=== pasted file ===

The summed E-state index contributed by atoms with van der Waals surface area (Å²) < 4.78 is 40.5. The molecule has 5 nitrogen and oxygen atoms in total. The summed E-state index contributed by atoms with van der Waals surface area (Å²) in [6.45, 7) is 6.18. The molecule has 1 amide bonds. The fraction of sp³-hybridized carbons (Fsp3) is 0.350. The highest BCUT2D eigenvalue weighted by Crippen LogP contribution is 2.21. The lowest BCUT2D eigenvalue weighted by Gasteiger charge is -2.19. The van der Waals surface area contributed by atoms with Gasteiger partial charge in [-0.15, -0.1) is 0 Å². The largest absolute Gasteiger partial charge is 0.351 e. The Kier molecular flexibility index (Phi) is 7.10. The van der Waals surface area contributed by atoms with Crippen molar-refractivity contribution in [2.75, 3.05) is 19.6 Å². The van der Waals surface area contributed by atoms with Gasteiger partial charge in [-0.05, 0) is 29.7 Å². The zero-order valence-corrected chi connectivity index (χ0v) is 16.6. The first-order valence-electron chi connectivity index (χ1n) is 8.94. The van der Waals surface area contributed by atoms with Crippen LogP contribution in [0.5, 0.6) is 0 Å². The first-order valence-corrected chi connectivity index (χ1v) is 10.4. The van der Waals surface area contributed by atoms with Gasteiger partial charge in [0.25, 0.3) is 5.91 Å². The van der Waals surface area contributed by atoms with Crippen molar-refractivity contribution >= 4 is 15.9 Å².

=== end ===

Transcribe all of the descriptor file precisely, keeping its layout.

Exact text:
The summed E-state index contributed by atoms with van der Waals surface area (Å²) < 4.78 is 40.5. The molecule has 5 nitrogen and oxygen atoms in total. The summed E-state index contributed by atoms with van der Waals surface area (Å²) in [6.45, 7) is 6.18. The molecule has 1 amide bonds. The fraction of sp³-hybridized carbons (Fsp3) is 0.350. The highest BCUT2D eigenvalue weighted by Crippen LogP contribution is 2.21. The lowest BCUT2D eigenvalue weighted by Gasteiger charge is -2.19. The van der Waals surface area contributed by atoms with Gasteiger partial charge in [-0.15, -0.1) is 0 Å². The largest absolute Gasteiger partial charge is 0.351 e. The Kier molecular flexibility index (Phi) is 7.10. The van der Waals surface area contributed by atoms with Crippen molar-refractivity contribution in [2.75, 3.05) is 19.6 Å². The van der Waals surface area contributed by atoms with Gasteiger partial charge in [-0.05, 0) is 29.7 Å². The zero-order valence-corrected chi connectivity index (χ0v) is 16.6. The first-order valence-electron chi connectivity index (χ1n) is 8.94. The van der Waals surface area contributed by atoms with Crippen LogP contribution in [0.5, 0.6) is 0 Å². The first-order valence-corrected chi connectivity index (χ1v) is 10.4. The van der Waals surface area contributed by atoms with Gasteiger partial charge in [0.25, 0.3) is 5.91 Å². The van der Waals surface area contributed by atoms with Crippen molar-refractivity contribution >= 4 is 15.9 Å².